I’ve also tilled most of the garden and put down some cover crops.  We already have a nice crop of buckwheat goingWinterRye on one side of the garden and I just planted another section of winter rye.  If all goes well, we might even get a few loaves of bread out of it.  But mostly it’s just for green manure and to keep our good soil in place over the winter.  The soil in this garden is gorgeous, rich stuff.  Our landlords did a lot of amending over the years (manure, compost, cover crops) and it has made a big difference.  It’s teeming with life, both visible and invisible.

HoopsWe put up some low hoops over the beds as well, using Agribon AG-19 row cover material over some PVC pipe planted in the ground over some rebar.  This only gives us frost protection down to 28 degrees, so we’ll probably lose most of the plants at some point.  But combined with some mulch, it might get us towards the end of the year. We are using this time to experiment with some of the techniques we’ve been reading about, so it will be interesting to see how things go.

Working from home has its pluses and minuses, but it has mostly been going well.  I built a new PC because my old desktop was just too slow and that has helped.  It’s nice to have lunch with Kristin most days and have no commute.  Focus can be hard at times, but I think I’m getting the hang of it.

As far as Bristol, it’s a nice quiet town, but lots of people out and about.  Friendly neighbors. Beautiful setting.  One nice change from Chicago is that it doesn’t take forever to get basic life stuff done.  I’m talking about getting a driver’s license, setting up bank accounts and utilities or finding healthcare.  There are less options to be sure, but the options that are here have been easy to find, get set up and the quality has generally been very good.  We have a wealth of hikes within a 10 mile radius, which is a welcome change from having to drive hours to find good hiking in Illinois.  Even after a month, the geography is still stunning and only promises to get more that way as we are seeing the first hints of the beautiful fall foliage Vermont is famous for.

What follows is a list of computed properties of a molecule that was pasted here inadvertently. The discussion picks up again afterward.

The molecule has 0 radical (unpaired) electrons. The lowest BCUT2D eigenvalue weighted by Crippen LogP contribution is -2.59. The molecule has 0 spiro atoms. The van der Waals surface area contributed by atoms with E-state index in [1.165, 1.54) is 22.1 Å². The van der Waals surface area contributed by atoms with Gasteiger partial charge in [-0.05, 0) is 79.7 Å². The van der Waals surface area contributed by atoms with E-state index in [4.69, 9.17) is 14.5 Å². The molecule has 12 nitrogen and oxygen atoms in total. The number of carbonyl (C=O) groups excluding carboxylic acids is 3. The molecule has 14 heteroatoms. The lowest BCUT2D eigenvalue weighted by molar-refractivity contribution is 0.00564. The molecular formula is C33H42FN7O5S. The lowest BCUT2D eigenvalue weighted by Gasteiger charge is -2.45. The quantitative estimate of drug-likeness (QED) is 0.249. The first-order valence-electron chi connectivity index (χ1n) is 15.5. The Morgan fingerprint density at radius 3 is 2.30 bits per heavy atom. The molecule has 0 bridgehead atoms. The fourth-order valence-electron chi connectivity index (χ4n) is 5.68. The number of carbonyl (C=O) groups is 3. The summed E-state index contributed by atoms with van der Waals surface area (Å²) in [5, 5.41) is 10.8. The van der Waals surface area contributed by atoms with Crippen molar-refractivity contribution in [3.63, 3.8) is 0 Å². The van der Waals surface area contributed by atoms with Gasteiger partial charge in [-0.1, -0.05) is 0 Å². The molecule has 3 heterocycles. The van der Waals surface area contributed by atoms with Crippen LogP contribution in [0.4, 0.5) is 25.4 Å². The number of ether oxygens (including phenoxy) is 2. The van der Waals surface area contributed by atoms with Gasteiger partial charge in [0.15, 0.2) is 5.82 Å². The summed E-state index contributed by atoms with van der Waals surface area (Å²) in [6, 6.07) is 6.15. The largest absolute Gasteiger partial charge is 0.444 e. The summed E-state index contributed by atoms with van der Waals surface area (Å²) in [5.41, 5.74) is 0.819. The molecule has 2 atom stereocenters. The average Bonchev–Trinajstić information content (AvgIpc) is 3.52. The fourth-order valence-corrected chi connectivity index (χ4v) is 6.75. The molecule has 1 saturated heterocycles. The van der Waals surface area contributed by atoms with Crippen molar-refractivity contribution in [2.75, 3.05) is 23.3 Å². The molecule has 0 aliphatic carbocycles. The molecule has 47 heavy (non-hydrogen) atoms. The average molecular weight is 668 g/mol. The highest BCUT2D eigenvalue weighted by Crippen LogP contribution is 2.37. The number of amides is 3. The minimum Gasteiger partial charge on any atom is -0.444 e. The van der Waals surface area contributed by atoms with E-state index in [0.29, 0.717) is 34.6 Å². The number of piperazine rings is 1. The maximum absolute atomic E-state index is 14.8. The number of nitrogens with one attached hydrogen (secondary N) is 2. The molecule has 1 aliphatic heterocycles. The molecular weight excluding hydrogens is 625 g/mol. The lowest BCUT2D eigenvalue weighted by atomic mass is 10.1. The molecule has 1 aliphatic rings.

There are some things that we are still trying to adapt to.  Driving everywhere for the most part, unless we want to just walk into town for something.  Fortunately we have a great bakery, several grocery stores (including a natural foods/organic store that is awesome), drug store, hardware store and most importantly brewpub right in town.  But for anything else we have to drive.  We are starting to make some connections with people, but it is taking some time.  It’s not easy to find a lot of the ethnic food or groceries that were so easy to come by in Chicago, although there is no shortage of great food here and some good Vietnamese places in Burlington.  Church options are not plentiful, although we’ve found very good community vibes and friendly people at the ones we’ve visited.  Still not sure if we’ve found our place yet.  Certainly nothing like Chicago where there were a variety of good options, although some were a bit of a drive, probably more than from our place to Burlington here.

We are starting to move into a more intense baby mode now. Kristin has found the midwife practice she is going to use and we have a birthing center picked out.  We are starting to buy all the “stuff”, although doing a lot of research.  Tonight we have our first birthing class.  We are down to about 10 weeks, which will probably fly by very quickly.

I’m sure there is more I could write about, but that’s a good start for now.